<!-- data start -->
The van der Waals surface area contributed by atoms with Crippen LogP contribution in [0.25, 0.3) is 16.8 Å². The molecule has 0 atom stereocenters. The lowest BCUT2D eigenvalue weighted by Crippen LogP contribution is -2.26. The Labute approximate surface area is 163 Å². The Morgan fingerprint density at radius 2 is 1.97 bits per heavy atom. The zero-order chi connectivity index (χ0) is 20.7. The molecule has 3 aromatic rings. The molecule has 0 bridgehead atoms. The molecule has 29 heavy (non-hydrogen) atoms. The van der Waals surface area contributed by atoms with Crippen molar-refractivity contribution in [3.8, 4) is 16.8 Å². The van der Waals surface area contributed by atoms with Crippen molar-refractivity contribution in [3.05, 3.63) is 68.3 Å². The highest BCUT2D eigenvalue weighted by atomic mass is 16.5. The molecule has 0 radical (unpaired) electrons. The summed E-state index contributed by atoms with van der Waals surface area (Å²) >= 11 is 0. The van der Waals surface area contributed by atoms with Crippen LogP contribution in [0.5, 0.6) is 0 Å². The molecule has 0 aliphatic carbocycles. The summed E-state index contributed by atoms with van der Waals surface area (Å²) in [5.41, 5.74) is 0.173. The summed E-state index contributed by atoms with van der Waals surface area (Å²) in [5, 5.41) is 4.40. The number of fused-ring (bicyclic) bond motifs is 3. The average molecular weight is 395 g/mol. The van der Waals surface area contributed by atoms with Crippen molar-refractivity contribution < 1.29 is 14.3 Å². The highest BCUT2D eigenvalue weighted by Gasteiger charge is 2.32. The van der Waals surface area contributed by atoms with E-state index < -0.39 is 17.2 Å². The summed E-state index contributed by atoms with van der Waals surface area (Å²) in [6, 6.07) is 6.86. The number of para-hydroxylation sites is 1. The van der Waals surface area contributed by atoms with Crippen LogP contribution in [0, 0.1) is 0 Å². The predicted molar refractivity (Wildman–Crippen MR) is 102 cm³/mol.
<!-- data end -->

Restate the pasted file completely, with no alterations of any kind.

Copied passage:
The van der Waals surface area contributed by atoms with Crippen LogP contribution in [0.25, 0.3) is 16.8 Å². The molecule has 0 atom stereocenters. The lowest BCUT2D eigenvalue weighted by Crippen LogP contribution is -2.26. The Labute approximate surface area is 163 Å². The Morgan fingerprint density at radius 2 is 1.97 bits per heavy atom. The zero-order chi connectivity index (χ0) is 20.7. The molecule has 3 aromatic rings. The molecule has 0 bridgehead atoms. The molecule has 29 heavy (non-hydrogen) atoms. The van der Waals surface area contributed by atoms with Crippen molar-refractivity contribution in [3.8, 4) is 16.8 Å². The van der Waals surface area contributed by atoms with Crippen molar-refractivity contribution in [3.05, 3.63) is 68.3 Å². The highest BCUT2D eigenvalue weighted by atomic mass is 16.5. The molecule has 0 radical (unpaired) electrons. The summed E-state index contributed by atoms with van der Waals surface area (Å²) >= 11 is 0. The van der Waals surface area contributed by atoms with Crippen LogP contribution in [0.5, 0.6) is 0 Å². The molecule has 0 aliphatic carbocycles. The summed E-state index contributed by atoms with van der Waals surface area (Å²) in [5.41, 5.74) is 0.173. The summed E-state index contributed by atoms with van der Waals surface area (Å²) in [5, 5.41) is 4.40. The number of fused-ring (bicyclic) bond motifs is 3. The average molecular weight is 395 g/mol. The van der Waals surface area contributed by atoms with Crippen molar-refractivity contribution < 1.29 is 14.3 Å². The highest BCUT2D eigenvalue weighted by Gasteiger charge is 2.32. The van der Waals surface area contributed by atoms with E-state index < -0.39 is 17.2 Å². The summed E-state index contributed by atoms with van der Waals surface area (Å²) in [6, 6.07) is 6.86. The number of para-hydroxylation sites is 1. The van der Waals surface area contributed by atoms with Crippen LogP contribution in [0, 0.1) is 0 Å². The predicted molar refractivity (Wildman–Crippen MR) is 102 cm³/mol.